Two major producers have slashed staff lately and it’s seen ‘virtually certain’ that others will follow
Cannabis companies are “between a rock and a hard place” when it comes to job cuts, one analyst believes, because it might be hard for them to figure out how and where to reduce operational expenses since they’re operating in a rapidly evolving industry.
“Sure, if you had a time machine, you could go back and say, ‘I think I over-hired and I shouldn’t have done that,’” said Andrew Carter, a cannabis analyst at Stifel Financial Corp.
“But these companies had strategies and cost structures that aimed for top national and international positions, and I’m sure they are having hard debates internally to assess where cuts should come from, and whether there should even be cuts.”In the past week, two major licensed producers have slashed their workforces in an effort to reduce expenses and carve out a clearer path to profitability in light of stagnant revenues: Tilray Inc. laid off approximately 10 per cent of its employees, while Aurora Cannabis Inc. announced 500 job cuts.
But Carter said the layoffs will generate immediate cost savings, but aren’t significant enough to move companies into profit territory in the long run.
“While necessary, they are likely to be disruptive, yielding uncertainty for organizations with limited cost savings in the context of ongoing operating losses,” he said. “Moreover, these actions invite scrutiny.”
Other cannabis companies have also laid off employees during the past few months.
In January, Sundial Growers Inc. laid off almost 10 per cent of its workforce, primarily in Olds, Alta., blaming the “slow rollout of retail stores nationwide.”
A few months earlier, Hexo Corp. shuttered a facility it had recently acquired in Niagara, Ont., which led to 200 job cuts. Around the same time, embattled CannTrust Holdings Inc., whose Health Canada cultivation licence was recently suspended for having illegal growing operations, laid off close to 200 employees.
CIBC cannabis analyst John Zamparo believes it is “virtually certain” that other cannabis companies will endure layoffs similar to Aurora.
“With a stubbornly low store count nationally, persistent pricing issues, inability to brand or advertise and significant regulatory restrictions on derivative products, it will be very difficult for legal channels to reach the $5 billion to $7 billion in cannabis sales previously expected,” he said in a recent note to clients.
Carter said there is some industry speculation that Canopy Growth Corp. will also announce layoffs soon, but he believes that is unlikely given that the company is in a good cash position. “I don’t think they are going to have to do anything dramatic,” he said.
Both Aurora and Canopy Growth are due to report quarterly earnings this week.
Cannabis stocks had been on a mini bull run of sorts in January, but the magnitude of Aurora’s job cuts, coupled with weak preliminary quarterly revenues due in part to returned products, continued to roil markets on Monday.
Aurora’s stock lost 22 per cent of its value last Thursday after the company announced significant operational changes, while the Canadian Marijuana Index — a benchmark of 16 of the country’s largest pot companies — fell six per cent in the aftermath of Aurora’s announcement.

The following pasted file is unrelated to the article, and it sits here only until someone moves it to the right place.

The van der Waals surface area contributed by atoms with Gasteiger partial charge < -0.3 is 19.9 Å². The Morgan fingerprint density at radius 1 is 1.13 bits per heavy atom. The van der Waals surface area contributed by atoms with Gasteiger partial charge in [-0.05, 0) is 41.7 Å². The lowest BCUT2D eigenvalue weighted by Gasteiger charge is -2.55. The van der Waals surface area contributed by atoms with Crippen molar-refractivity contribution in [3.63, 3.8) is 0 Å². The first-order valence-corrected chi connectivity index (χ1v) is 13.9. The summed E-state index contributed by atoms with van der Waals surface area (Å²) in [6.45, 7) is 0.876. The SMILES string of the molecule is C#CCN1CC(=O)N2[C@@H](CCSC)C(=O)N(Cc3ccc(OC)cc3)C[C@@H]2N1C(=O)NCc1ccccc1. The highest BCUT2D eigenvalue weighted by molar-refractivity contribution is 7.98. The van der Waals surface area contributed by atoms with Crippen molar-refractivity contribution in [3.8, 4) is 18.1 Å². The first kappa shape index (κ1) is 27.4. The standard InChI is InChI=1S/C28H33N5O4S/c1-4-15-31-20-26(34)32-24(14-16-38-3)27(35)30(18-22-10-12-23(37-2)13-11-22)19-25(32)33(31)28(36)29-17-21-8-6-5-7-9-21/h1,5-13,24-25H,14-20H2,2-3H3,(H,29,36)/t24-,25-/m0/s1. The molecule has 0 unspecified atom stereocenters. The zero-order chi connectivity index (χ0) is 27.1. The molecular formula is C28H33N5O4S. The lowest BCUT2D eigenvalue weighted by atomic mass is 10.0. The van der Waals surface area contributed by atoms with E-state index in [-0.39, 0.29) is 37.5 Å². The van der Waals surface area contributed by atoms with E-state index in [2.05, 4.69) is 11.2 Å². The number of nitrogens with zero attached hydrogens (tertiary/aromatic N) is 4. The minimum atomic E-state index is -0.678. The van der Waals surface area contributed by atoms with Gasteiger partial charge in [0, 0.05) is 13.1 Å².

Aurora’s “drastic steps” were required and indicates the company is on the right track, according to long-time pot analyst Chris Damas, author of The BCMI Report. “However, I think not touching the Canadian domestic cultivation assets was a mistake,” he said.
Aurora recently introduced a value-priced dried flower product called Daily Special to compete with cheaper offerings from other cannabis companies, but Damas believes that that will not be enough to “bail out” the company’s stagnant domestic cannabis sales.
A number of analysts, including Zamparo, have cut their price targets on Aurora, specifically noting the company’s conservative third-quarter revenue outlook, which would reflect sales of Cannabis 2.0 products such as vape pens and edibles.
“FQ3 reveals modest growth at best. We believe this stems from a combination of stagnating existing product sales and derivative products starting slowly; either outcome is hardly encouraging,” Zamparo said.
Cantor Fitzgerald analyst Pablo Zuanic said in a note that Aurora “recognizes it has lost share in the value flower segment, where the market has seen significant growth,” and that “the notion of a rather thrifty Canadian cannabis consumer may bode badly for generally more expensive derivative products.”
The sector did receive a bit of good news over the weekend after Alberta announced it would lift its ban on cannabis vape products and allow such products to be sold in more than 300 stores within a few weeks.
Some analysts believe Alberta’s reversal could be particularly positive for companies that have established strong vape product portfolios.
“We anticipate a sector rebound beginning around May 2020, motivated by cannabis 2.0 revenues and expanded cannabis retail footprint across the country,” Rahul Sarugaser, a Raymond James Ltd. analyst, said in a note. “For new cannabis investors, we recommend patience: wait until the turnaround we anticipate in May.”